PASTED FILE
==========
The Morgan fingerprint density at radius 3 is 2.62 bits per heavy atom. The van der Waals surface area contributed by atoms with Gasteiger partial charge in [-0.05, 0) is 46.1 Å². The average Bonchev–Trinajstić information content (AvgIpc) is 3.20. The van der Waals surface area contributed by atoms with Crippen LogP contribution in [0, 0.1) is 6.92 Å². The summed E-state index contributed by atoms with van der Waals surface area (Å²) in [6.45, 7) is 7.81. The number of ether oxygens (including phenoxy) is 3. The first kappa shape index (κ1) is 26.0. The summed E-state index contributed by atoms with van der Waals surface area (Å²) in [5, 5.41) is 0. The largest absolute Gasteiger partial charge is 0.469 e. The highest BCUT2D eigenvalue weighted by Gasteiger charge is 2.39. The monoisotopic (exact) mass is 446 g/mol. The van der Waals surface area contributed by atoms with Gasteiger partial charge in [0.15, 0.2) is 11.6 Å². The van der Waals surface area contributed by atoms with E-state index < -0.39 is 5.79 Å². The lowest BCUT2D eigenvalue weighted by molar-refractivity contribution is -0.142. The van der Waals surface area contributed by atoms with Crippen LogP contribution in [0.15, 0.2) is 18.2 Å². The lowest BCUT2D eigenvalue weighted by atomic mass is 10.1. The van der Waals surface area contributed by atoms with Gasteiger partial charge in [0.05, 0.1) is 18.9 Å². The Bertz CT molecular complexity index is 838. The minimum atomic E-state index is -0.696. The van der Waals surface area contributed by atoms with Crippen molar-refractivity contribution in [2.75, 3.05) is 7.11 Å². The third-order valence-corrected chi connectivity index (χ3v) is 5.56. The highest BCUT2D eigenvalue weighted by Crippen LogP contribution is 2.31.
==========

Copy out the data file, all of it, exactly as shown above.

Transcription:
The Morgan fingerprint density at radius 3 is 2.62 bits per heavy atom. The van der Waals surface area contributed by atoms with Gasteiger partial charge in [-0.05, 0) is 46.1 Å². The average Bonchev–Trinajstić information content (AvgIpc) is 3.20. The van der Waals surface area contributed by atoms with Crippen LogP contribution in [0, 0.1) is 6.92 Å². The summed E-state index contributed by atoms with van der Waals surface area (Å²) in [6.45, 7) is 7.81. The number of ether oxygens (including phenoxy) is 3. The first kappa shape index (κ1) is 26.0. The summed E-state index contributed by atoms with van der Waals surface area (Å²) in [5, 5.41) is 0. The largest absolute Gasteiger partial charge is 0.469 e. The highest BCUT2D eigenvalue weighted by Gasteiger charge is 2.39. The monoisotopic (exact) mass is 446 g/mol. The van der Waals surface area contributed by atoms with Gasteiger partial charge in [0.15, 0.2) is 11.6 Å². The van der Waals surface area contributed by atoms with E-state index < -0.39 is 5.79 Å². The lowest BCUT2D eigenvalue weighted by molar-refractivity contribution is -0.142. The van der Waals surface area contributed by atoms with Crippen LogP contribution in [0.15, 0.2) is 18.2 Å². The lowest BCUT2D eigenvalue weighted by atomic mass is 10.1. The van der Waals surface area contributed by atoms with Gasteiger partial charge in [0.05, 0.1) is 18.9 Å². The Bertz CT molecular complexity index is 838. The minimum atomic E-state index is -0.696. The van der Waals surface area contributed by atoms with Crippen molar-refractivity contribution in [2.75, 3.05) is 7.11 Å². The third-order valence-corrected chi connectivity index (χ3v) is 5.56. The highest BCUT2D eigenvalue weighted by Crippen LogP contribution is 2.31.